Function:

int tiling\_2d(double *x_bound, double *y_bound, int npts, int (*metric)(double , double , double *), struct tile **tail, int *n_tiles);

This is a generic routine for laying out a mesh of overlapping rectangular tiles in a (relatively) arbitrary two-dimensional parameter space. The tiles are sized such that no point on the tile is more than one unit of proper distance from its centre, where the proper distance is computed with a metric function which can vary arbitrarily over the parameter space. Thus the size and shape of the tiles can and will vary over the space. The tiles are rectangular, aligned with the coordinate axes, and are laid out in columns, with extra overlapping tiles on the edges to ensure complete coverage of the space. The lattice of tile positions is stored as a linked list.

Note that the routine can be easily modified to lay out tiles with non-unit proper radius. To scale the tiles by a factor , simply multiply the metric function by a factor .

Upon successful execution, `tiling_2d()` attaches the new linked
list to `(**tail).next`, updates `*tail` to point to the new
tail of the list, and returns a value of 0. It returns an error code
of 1 if it suspects that some of the columns may not be properly
filled. It returns 2 if at any point the width of the parameter space
was more than `N_COLS` times the computed column width. It
returns 3 if the routine terminated prematurely for any other reason
(usually because the algorithm accidentally stepped out of the
parameter space, due to imprecise interpolation of the boundary). In
the case of error codes 2 and 3, `tiling_2d()` still attaches the
generated list onto `(**tail).next` (up to the point where the
error occurred), but does not update the position of `*tail`.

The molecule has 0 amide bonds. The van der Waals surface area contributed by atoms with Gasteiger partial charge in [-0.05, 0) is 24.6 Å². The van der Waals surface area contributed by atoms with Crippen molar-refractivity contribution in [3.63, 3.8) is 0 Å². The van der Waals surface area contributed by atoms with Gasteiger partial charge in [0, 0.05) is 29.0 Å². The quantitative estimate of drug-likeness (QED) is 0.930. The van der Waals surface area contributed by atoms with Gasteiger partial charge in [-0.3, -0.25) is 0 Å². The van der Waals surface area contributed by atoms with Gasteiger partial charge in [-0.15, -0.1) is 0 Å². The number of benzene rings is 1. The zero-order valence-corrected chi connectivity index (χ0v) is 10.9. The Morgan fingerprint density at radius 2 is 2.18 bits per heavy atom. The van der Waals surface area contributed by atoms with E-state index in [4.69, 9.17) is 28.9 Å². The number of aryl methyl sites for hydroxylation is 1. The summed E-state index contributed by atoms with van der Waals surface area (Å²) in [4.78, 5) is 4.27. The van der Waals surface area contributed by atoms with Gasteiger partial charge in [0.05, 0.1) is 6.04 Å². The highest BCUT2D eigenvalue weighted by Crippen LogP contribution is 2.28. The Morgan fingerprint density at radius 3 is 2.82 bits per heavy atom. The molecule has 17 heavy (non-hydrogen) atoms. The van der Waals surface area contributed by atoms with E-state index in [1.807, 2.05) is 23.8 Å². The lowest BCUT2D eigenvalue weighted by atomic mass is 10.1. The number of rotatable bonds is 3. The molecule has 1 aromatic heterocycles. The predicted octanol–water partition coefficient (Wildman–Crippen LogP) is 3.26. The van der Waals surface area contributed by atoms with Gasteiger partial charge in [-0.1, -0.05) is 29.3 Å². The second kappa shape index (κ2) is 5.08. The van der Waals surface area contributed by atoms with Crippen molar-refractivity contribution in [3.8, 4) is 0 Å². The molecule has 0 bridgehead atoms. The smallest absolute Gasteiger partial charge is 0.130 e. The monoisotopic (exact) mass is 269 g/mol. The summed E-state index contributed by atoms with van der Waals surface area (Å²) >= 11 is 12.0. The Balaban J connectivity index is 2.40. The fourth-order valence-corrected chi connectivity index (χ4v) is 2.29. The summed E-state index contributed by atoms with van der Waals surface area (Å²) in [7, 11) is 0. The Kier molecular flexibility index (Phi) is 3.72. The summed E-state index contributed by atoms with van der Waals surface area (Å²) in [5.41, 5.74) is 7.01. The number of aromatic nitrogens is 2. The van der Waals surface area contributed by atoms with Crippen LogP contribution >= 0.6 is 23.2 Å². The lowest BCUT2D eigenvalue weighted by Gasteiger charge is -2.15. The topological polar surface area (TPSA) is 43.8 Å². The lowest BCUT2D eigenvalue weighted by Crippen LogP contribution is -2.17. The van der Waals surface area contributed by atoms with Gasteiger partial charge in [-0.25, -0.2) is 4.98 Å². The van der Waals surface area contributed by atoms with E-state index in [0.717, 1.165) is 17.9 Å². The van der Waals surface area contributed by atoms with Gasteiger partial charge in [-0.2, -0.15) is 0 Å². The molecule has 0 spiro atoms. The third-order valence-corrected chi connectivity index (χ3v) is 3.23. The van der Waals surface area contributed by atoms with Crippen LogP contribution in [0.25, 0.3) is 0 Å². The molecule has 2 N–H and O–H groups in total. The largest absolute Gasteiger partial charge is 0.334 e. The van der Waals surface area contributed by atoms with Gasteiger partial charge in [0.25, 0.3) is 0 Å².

`tiling_2d()` will also write appropriate error messages
indicating where any errors took place, and the `flag` field of
the tile on the list (at the time of the error) is set to the error
code. A `flag` value of on any tile is a warning flag; the
tile was placed correctly, but not all of the fields were calculated.

The arguments are:

`x_bound:`Input. An array`[0..npts]`storing the -coordinates of`npts`points along the boundary of the parameter space. The array has length`npts+1`, but the index`[npts]`should refer to the same point as`[0]`.`y_bound:`Input. As above, but the -coordinates.`npts:`Input. The number of points used to specify the boundary.`metric():`Input. This function computes the three independent components of the distance metric matrix at a given point in parameter space. The first two arguments are the and coordinates of the requested point, the third passes back the metric components in a three-element array. The`[0]`,`[1]`, and`[2]`metric components are defined in terms of the proper interval as follows:

`metric()`itself should return 0, or 1 if the metric is undefined or not computable at the specified location.`tail:`Input/Output. Initially points to the ``tail'' of a pre-existing list; the generated list is attached to`(**tail).next`. Upon successful completion,`**tail`is updated to the new tail of the list.`n_tiles:`Input/Output. A running tally of the number of tiles in the mesh; it is incremented each time a tile is added (and decremented whenever a tile is removed).

The `tiling_2d()` routine makes very few assumptions about the
parameter space. The most stringent is the assumption that the
parameter space boundary can be expressed as bivalued functions of
both and ; that is, both vertical and horizontal lines
intersect the boundary at no more than two points. If a vertical line
intersects at more than two points, the routine may come to a point
where it cannot determine the location or width of a column of tiles,
and will terminate. If a horizontal line intersects at more than two
points, the routine may not completely cover the edges of the
parameter space. Appropriate warning or error messages are generated
in these cases.

- Author: Teviet Creighton, teviet@tapir.caltech.edu